Let’s dig in a little more into self.

When running a script with the class Artist, we get this:

puts "before Artist - self: #{self}"

class Artist
  puts "inside Artist - self: #{self}"

  def initialize(name, genre)
    puts "inside initialize - self: #{self}"

    @name = name.capitalize
    @genre = genre
  end

  def introduce
    puts "inside introduce - self: #{self}"
    puts "I'm #{@name} and I sing - self: #{@genre}"
  end
end

puts "after Artist - self: #{self} "

before Artist - self: main
inside Artist - self: Artist
after Artist - self: main

If we run the same script with initializing a new object:

>> a = Artist.new("etta james", "blues")
>> puts a.introduce

before Artist - self: main
inside Artist - self: Artist
after Artist - self: main
inside initialize - self: #<Artist:0x007fa5fd05a370>
inside introduce - self: #<Artist:0x007fa5fd05a370>
I'm Etta james and I sing - self: blues

self is always the current object.


Here, self pointed to different current object:

  • Artist
  • instance of Artist
  • main

What is main ?

Ruby creates an object named main at the top level context whenever Ruby starts.

>> self
main
>> self.class
Object < BasicObject

So now if we call a method that does not exist in the Object class nor in its parent -BasicObject-, we get this famous error undefined local variable or method 'hello' for main:Object:

>> hello
Traceback (most recent call last):
        2: from /Users/cco/.rvm/rubies/ruby-2.5.3/bin/irb:11:in `<main>'
        1: from (irb):10
NameError (undefined local variable or method `hello' for main:Object)

Wait but what is Object ?

The documentation says:

Object is the default root of all Ruby objects. Object inherits from BasicObject which allows creating alternate object hierarchies. Methods on Object are available to all classes unless explicitly overridden.

If instead of calling the hello method, I try to call a constant refered into the Object class for exemple RUBY_VERSION, I get a value

>> RUBY_VERSION
"2.5.3"

Going back to the example above. Let’s add a puts for the self.class into our script, so we can follow what is self class:

before Artist - self: main - class: Object
inside Artist - self: Artist - class: Class
after Artist - self: main - class: Object
  • before Artist, self is the current object: main
  • inside Artist, self is the current object: Artist
  • afterArtist, self is the current object: main

What is self ?

self is a special variable that always refers to the current object

the current object is the default receiver


class Artist
  def initialize(name, genre)
    @name = name.capitalize
    @genre = genre
  end

  def introduce
    puts "I'm #{@name} and I sing - self: #{@genre}"
  end
end

a = Artist.new("etta james", "blues")
a.introduce

A method is a message that is sent to a receiver. Each time we call a method with an explicit receiver (any object)…

object.message


… in other words …

instance.method


… in other words …

explicit_receiver.method


…ruby follows these steps:

  1. It changes the default receiver to the explicit receiver for the current object.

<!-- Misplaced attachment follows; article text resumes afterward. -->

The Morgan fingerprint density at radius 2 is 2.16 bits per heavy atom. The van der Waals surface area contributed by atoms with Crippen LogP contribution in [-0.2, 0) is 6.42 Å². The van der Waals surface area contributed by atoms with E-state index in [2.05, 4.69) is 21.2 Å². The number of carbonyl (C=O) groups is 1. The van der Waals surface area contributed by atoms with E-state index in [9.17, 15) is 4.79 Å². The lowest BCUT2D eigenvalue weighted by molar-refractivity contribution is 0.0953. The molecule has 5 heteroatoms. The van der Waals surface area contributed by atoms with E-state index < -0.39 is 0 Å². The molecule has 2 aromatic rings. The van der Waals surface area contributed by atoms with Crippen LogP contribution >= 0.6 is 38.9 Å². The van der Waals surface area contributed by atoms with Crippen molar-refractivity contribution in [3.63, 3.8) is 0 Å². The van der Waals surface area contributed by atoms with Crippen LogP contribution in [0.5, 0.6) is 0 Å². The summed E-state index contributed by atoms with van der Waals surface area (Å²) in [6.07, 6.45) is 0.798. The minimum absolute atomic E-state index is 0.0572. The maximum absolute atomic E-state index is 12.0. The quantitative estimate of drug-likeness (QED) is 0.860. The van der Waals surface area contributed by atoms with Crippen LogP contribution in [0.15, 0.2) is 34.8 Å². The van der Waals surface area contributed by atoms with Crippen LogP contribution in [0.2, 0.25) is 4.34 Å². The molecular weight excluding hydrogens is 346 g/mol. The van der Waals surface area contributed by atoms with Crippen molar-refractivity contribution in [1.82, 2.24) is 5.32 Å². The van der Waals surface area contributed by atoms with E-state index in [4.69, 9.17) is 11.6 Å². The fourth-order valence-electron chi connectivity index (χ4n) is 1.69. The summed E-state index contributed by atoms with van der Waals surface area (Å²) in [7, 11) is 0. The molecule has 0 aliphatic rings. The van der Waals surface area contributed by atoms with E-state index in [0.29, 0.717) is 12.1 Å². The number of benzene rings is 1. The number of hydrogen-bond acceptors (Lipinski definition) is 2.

2. It looks at the available methods for this new current object.
  3. And invoke the method, going from class to parent class until it finds the invoked method.

What happens when we call a.introduce ?

In this example specifically, a. is an explicit receiver.

  1. Ruby changes self to be whatever is in a, so now self is pointing to the class Artist
  2. introduce is the only available method in Artist
  3. Instance variables always get stored in self, so when arriving to @name and @genre, self looks at the current object (object a as it is the explicit receiver for introduce), and finds the values that were stored during initialize.

Like we saw in Objects in Ruby (part II):

>> name = "norah jones"
"norah jones"

>> name.frozen?
false

As a reminder,

  • name does not have any singleton method named frozen?
  • the class of name is String
  • String does not have any method called frozen?
  • the parent of the class of String is Object
  • String doea have a method called frozen?
  • Bingo !

What happens with a class method ?

class Artist
  puts "inside Artist - self: #{self} - class: #{self.class}"

  def initialize(name, genre)
    @name = name.capitalize
    @genre = genre
  end

  def introduce
    puts "inside introduce - self: #{self} - class: #{self.class}"

    puts "I'm #{@name} and I sing - self: #{@genre}"
  end

  def self.hello
    puts "inside hello - self: #{self} - class: #{self.class}"

    puts "Hello #{@name}"
  end
end

a = Artist.new("etta james", "blues")
a.introduce
Artist.hello

we get:

inside Artist - self: Artist - class: Class
inside introduce - self: #<Artist:0x007f8dd9909d90> - class: Artist
I'm Etta james and I sing - self: blues
inside hello - self: Artist - class: Class
Hello
  • Inside introduce, self is pointing to the explicit receiver, which is the object a => self: #<Artist:0x007f8dd9909d90> - class: Artist
  • Inside hello, self is pointing to the explicit receiver, which is the object Artist => self: Artist - class: Class

Take Away:

  • Object is the default root of all Ruby objects.
  • Methods on Object are available to all classes unless explicitly overridden.
  • self gives you access to the current object, – the object that is receiving the current message.

Updated: